The remarkable achievement of two women—Hon. Kessy Sawang and Hon. Rufina Peter—being elected to the Papua New Guinea (PNG) National Parliament after an all-male term (2017 - 2022) demonstrates that, despite tremendous barriers, there are openings in the political environment that can be leveraged to consolidate women’s representation in the country’s political institutions. While around 100 election petitions are still waiting to be resolved in court and a few electorates are yet to see their representatives confirmed as members of parliament, the momentum for reflection is building. Candidates, election observers, and other stakeholders are echoing each other’s calls for a thorough review of the 2022 PNG National General Election and propose swift and comprehensive reforms ahead of the country's next Local-Level Government election slated for 2024 and the National General Election scheduled to take place in 2027.
In an effort to add to the growing calls for reform and build a nuanced understanding of the successes and shortcomings of the 2022 election, NDI supported 17 women candidates and 15 gender inclusion advocates to share their experiences, insights, and recommendations. The event conducted in Port Moresby, on November 3 and 4, built on the conclusions of a trauma-informed workshop for women candidates, conducted earlier this year, which aimed to strengthen the resilience of women in politics and elections against gendered violence.
The women candidates, through sharing their insights, were able to increase resilience to deal with the difficult election environment, increase collaboration and peer learning and gain a better understanding of barriers and how to address them. They shared everything from practical advice like “Have a financial plan—you can’t move a car without fuel” as well as giving tips on the more complex issues like violence against women in elections. With the help of NDI, they created a paper called “They Come Clean, They Contribute, and Yet They Don’t Get In”. It captures all these valuable perspectives and collect actionable recommendations to key election stakeholders.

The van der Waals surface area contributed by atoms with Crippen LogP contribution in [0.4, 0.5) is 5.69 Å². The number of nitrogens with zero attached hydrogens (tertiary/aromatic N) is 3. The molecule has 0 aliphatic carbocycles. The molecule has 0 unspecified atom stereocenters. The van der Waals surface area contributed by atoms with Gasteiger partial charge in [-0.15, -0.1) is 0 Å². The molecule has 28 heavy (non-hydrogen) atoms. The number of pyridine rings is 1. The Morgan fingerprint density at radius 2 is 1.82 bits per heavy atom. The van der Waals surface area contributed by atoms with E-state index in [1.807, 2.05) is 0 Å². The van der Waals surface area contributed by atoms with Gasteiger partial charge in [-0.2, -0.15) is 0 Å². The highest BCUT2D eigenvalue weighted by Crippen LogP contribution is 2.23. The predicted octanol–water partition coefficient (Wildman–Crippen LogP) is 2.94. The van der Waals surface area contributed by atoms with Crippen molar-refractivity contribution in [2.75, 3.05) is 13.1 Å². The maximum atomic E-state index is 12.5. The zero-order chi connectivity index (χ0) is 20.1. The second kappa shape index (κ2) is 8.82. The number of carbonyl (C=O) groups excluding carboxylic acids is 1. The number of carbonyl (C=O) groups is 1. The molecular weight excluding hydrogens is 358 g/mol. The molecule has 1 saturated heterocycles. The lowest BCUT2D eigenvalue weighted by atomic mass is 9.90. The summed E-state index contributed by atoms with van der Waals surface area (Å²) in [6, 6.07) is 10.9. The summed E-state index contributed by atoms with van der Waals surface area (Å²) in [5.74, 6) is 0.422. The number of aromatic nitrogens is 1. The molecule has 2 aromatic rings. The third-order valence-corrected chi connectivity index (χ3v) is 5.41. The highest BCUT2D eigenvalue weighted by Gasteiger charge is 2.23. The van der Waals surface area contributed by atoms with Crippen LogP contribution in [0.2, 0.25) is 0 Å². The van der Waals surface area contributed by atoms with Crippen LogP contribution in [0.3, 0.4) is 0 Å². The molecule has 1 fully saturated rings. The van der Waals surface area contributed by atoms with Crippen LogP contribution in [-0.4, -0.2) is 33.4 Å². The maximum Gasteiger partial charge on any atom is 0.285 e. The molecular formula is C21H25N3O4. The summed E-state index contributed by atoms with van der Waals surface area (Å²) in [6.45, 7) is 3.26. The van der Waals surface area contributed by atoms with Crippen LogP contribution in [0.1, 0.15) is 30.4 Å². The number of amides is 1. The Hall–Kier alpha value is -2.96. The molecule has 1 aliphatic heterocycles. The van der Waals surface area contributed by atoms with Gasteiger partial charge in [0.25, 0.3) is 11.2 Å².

Overall, women candidates noted a continuing trend of deterioration of the overall election environment due to an increased role of money politics, widespread violence, and inefficient election administration. However, they also applaud the advances that include a higher level of support for women candidates from political parties and an increased collaboration among candidates on issues related to election transparency and integrity.
These first-hand insights on barriers in the way of women’s participation and strategies to overcome them will be shared with other prospective candidates in the local and national elections and is a tool for them to use in the future. The women candidates also called for a thorough review of the 2022 election to assess the scale and breadth of shortcomings and hold those responsible to account. They demand comprehensive reforms to create an environment in which men and women can compete more equitably and represent their constituencies. If left unaddressed, in the next elections, we could see the recent gains reversed something that has happened before. Capturing and sharing this information is critical to keeping up momentum in Papua New Guinea and helping what is now just two women in Parliament to grow to many more in the future.
This project is funded by the United States Agency for International Development (USAID), and is implemented by NDI through the Consortium for Electoral and Political Processes (CEPPS).
Author: Ancuţa Hansen, NDI Senior Country Director for the Pacific Islands
NDI is a non-profit, non-partisan, non-governmental organization that works in partnership around the world to strengthen and safeguard democratic institutions, processes, norms and values to secure a better quality of life for all. NDI envisions a world where democracy and freedom prevail, with dignity for all.